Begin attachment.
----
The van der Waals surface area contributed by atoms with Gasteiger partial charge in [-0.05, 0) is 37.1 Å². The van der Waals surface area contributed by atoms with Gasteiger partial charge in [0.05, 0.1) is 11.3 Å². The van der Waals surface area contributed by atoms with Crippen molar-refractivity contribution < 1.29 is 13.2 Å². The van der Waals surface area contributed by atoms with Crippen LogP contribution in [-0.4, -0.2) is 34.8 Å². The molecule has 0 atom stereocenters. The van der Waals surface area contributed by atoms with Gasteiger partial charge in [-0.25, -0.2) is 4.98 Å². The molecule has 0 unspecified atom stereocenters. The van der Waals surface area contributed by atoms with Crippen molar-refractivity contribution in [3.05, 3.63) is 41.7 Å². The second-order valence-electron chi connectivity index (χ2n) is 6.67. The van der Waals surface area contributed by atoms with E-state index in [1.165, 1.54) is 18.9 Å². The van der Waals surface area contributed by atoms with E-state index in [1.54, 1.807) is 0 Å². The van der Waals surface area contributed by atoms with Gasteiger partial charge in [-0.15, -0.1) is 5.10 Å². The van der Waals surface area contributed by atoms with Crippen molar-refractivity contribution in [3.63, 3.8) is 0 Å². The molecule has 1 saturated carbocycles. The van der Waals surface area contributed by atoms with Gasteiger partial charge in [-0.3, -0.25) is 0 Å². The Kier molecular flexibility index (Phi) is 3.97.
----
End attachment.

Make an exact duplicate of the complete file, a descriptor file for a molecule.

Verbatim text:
The van der Waals surface area contributed by atoms with Gasteiger partial charge in [-0.05, 0) is 37.1 Å². The van der Waals surface area contributed by atoms with Gasteiger partial charge in [0.05, 0.1) is 11.3 Å². The van der Waals surface area contributed by atoms with Crippen molar-refractivity contribution < 1.29 is 13.2 Å². The van der Waals surface area contributed by atoms with Crippen LogP contribution in [-0.4, -0.2) is 34.8 Å². The molecule has 0 atom stereocenters. The van der Waals surface area contributed by atoms with Gasteiger partial charge in [-0.25, -0.2) is 4.98 Å². The molecule has 0 unspecified atom stereocenters. The van der Waals surface area contributed by atoms with Crippen molar-refractivity contribution in [3.05, 3.63) is 41.7 Å². The second-order valence-electron chi connectivity index (χ2n) is 6.67. The van der Waals surface area contributed by atoms with E-state index in [1.165, 1.54) is 18.9 Å². The van der Waals surface area contributed by atoms with E-state index in [1.54, 1.807) is 0 Å². The van der Waals surface area contributed by atoms with Gasteiger partial charge in [-0.15, -0.1) is 5.10 Å². The van der Waals surface area contributed by atoms with Crippen molar-refractivity contribution in [3.63, 3.8) is 0 Å². The molecule has 1 saturated carbocycles. The van der Waals surface area contributed by atoms with Gasteiger partial charge in [-0.3, -0.25) is 0 Å². The Kier molecular flexibility index (Phi) is 3.97.